DETROIT – President Joe Biden’s administration is making a push to get the coronavirus pandemic under control by improving vaccination levels and by creating a new provision to make at-home COVID testing more accessible.
Local 4′s Dr. Frank McGeorge explains what the at-home rapid tests are, how they work, and when you should use them:
Thanks to COVID, everyone’s had a crash course on immunology, but it can still be confusing. Generally, there are three different tests for COVID.
The first is blood antibody tests that look for your immune response to having already been infected. Next are PCR or “molecular” tests that look for the genetic material of any virus present. These are considered the gold standard, but the results take time. Finally, there are the tests we’re focused on here, called rapid antigen tests, or simply rapid tests.
How rapid antigen tests work
Rapid antigen tests use a nasal swab to collect a sample from the nose, just like the fancier PCR tests, but these are looking for something completely different.
Rapid tests look for actual pieces of the virus, specifically, something called the “nucleocapsid protein,” which is also referred to as an “antigen.” That’s why rapid tests are also called antigen tests.
This nucleocapsid protein is different from the well-known spike protein, but it is just as important for the function of the virus. If any of this nucleocapsid protein is found by the test, it can be marked, most often by a line appearing in the results area.
7 rapid tests have authorization
There are currently seven rapid tests that have authorization for use as a home test. While the underlying technique of marking the antigen is the same, they each have different steps that need to be followed before you get a result. While some have results that can easily be read by the patient, like a home pregnancy test would be, others require a smartphone and some fancy gadgetry to interpret the result. The results of these tests are available generally in about 15 minutes.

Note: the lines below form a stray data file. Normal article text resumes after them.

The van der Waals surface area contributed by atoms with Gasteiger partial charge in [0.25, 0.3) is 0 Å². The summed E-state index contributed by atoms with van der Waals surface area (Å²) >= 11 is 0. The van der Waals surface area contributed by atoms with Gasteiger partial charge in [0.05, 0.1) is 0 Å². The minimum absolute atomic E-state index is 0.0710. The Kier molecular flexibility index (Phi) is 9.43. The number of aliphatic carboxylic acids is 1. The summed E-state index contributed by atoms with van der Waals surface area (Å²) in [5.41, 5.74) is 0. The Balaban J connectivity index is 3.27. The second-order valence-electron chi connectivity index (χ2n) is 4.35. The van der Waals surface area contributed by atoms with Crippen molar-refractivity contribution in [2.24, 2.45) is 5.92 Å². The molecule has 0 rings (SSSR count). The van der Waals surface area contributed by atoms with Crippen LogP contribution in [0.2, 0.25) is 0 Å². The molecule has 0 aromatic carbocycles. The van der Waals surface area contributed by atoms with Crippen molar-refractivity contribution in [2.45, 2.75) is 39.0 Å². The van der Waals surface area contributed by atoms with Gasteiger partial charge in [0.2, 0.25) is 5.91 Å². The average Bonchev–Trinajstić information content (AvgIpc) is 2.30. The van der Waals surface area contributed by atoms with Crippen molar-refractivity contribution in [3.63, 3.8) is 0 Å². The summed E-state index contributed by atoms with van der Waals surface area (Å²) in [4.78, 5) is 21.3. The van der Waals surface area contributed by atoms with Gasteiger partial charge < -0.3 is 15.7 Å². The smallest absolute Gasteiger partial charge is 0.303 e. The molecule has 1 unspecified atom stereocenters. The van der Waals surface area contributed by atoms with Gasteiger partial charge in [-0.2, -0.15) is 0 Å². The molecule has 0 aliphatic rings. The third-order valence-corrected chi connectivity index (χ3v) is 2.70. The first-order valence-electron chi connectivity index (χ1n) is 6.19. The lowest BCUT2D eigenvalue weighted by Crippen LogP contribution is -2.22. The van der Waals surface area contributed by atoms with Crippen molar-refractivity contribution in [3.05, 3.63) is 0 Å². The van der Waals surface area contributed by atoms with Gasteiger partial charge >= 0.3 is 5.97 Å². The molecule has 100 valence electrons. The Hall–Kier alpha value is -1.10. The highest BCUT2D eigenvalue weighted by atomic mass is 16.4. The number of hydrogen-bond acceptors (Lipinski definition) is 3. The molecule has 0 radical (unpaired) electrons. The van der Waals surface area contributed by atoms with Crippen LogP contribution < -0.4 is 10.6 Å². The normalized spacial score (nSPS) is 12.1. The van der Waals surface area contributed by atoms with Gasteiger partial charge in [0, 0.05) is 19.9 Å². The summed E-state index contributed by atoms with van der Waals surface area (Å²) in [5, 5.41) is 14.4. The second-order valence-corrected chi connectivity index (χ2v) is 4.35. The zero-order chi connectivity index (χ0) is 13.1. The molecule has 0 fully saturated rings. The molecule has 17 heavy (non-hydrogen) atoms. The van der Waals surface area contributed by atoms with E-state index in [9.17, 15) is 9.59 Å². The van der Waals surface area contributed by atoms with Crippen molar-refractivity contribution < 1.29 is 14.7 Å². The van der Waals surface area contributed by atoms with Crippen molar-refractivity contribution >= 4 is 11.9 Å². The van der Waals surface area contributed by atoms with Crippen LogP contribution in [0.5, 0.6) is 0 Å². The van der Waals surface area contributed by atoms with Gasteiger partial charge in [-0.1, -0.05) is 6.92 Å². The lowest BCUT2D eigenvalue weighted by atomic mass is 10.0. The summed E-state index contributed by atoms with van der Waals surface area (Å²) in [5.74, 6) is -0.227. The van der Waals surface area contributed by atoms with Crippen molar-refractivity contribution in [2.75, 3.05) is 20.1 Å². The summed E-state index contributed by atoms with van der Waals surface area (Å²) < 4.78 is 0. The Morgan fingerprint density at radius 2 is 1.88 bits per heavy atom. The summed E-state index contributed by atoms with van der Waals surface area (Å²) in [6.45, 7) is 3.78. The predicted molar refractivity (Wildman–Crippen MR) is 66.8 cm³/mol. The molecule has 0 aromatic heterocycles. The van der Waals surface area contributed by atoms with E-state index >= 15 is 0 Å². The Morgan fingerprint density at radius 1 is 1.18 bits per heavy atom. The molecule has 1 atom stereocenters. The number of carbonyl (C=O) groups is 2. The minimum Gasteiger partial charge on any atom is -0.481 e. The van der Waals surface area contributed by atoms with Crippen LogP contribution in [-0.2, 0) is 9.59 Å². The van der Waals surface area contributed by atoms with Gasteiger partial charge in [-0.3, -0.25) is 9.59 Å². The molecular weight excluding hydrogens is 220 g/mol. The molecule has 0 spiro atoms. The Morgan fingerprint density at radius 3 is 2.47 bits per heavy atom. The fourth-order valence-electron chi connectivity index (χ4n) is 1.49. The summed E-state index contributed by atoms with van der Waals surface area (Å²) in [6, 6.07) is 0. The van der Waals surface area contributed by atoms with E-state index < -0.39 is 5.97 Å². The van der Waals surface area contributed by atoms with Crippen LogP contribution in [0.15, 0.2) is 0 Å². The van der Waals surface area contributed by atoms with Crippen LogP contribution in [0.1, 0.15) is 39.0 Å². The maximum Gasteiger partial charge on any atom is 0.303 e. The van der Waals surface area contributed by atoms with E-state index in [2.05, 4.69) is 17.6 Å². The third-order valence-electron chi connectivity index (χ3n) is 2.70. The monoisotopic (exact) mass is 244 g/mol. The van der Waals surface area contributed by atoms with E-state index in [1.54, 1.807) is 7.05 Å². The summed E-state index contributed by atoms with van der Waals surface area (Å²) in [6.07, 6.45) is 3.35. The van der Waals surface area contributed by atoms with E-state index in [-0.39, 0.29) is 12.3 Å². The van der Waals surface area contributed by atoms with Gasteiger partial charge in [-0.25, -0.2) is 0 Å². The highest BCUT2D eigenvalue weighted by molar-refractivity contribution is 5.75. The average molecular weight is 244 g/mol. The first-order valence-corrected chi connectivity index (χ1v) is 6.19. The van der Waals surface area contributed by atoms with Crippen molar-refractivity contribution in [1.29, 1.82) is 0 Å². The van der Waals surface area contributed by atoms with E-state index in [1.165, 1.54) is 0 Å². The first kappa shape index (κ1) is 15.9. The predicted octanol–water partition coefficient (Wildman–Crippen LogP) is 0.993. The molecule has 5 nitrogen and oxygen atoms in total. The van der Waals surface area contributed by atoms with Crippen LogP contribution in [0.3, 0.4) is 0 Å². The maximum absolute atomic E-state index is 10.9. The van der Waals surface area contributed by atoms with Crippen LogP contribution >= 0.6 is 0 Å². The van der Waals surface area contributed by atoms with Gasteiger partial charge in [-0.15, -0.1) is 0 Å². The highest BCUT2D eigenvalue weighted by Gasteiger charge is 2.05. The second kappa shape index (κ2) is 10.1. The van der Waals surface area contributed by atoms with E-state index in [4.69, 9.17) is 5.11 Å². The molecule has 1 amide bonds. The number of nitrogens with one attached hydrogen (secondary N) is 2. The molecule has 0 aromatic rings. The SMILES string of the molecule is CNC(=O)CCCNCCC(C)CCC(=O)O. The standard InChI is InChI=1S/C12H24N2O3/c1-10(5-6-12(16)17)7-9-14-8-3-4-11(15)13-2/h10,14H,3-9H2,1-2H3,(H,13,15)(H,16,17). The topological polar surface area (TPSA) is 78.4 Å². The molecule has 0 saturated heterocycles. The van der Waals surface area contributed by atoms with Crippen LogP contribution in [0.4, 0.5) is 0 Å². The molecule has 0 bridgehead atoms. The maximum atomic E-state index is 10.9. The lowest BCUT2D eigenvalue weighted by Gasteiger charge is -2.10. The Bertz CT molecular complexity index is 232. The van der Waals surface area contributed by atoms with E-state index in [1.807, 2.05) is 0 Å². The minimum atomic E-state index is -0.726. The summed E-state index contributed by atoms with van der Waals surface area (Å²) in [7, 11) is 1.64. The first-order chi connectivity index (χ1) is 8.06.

It is important to understand, these rapid tests are not perfect. Because they measure actual amounts of virus protein, they become more sensitive when there is more virus present. At the start of an infection, before there is a lot of virus, they may be falsely negative. If the test is repeated in a couple of days, when there is more virus, it is more likely to turn positive. That’s called serial testing and it’s the recommended strategy to monitor someone after an exposure. That way you can pick it up as soon as it’s detectable and decrease quarantine time.
Another good use for rapid tests is screening before an event, like a party for example. The important thing in that situation is, when you are testing people that don’t have symptoms or a known exposure, the test is less sensitive because an asymptomatic person, even if they have COVID, isn’t likely to be shedding as much virus. The good news is that they are also less likely to be highly contagious because they are shedding less virus.
How accurate are home rapid tests?
Home rapid tests aren’t as accurate as PCR testing done in a lab. But, while we might strive for the highest accuracy of the PCR test, what good does it do if the results take 24 hours or more to return. By that time, if a person is positive, they’ve potentially already exposed their close contacts. Rapid tests allow for easy less expensive repeat tests at the time a result is most relevant. In a situation where someone was directly exposed to COVID or has symptoms that could be COVID, serial negative rapid tests can be used to keep a person out of quarantine while the more sensitive PCR results are being completed.
Finally, I should mention, these tests aren’t free. Even with the federal government partially subsidizing the cost they’ll probably still be between 5 and 15 dollars each. This will leave many people to decide whether frequent repeat testing, which is the goal, is worth the personal cost.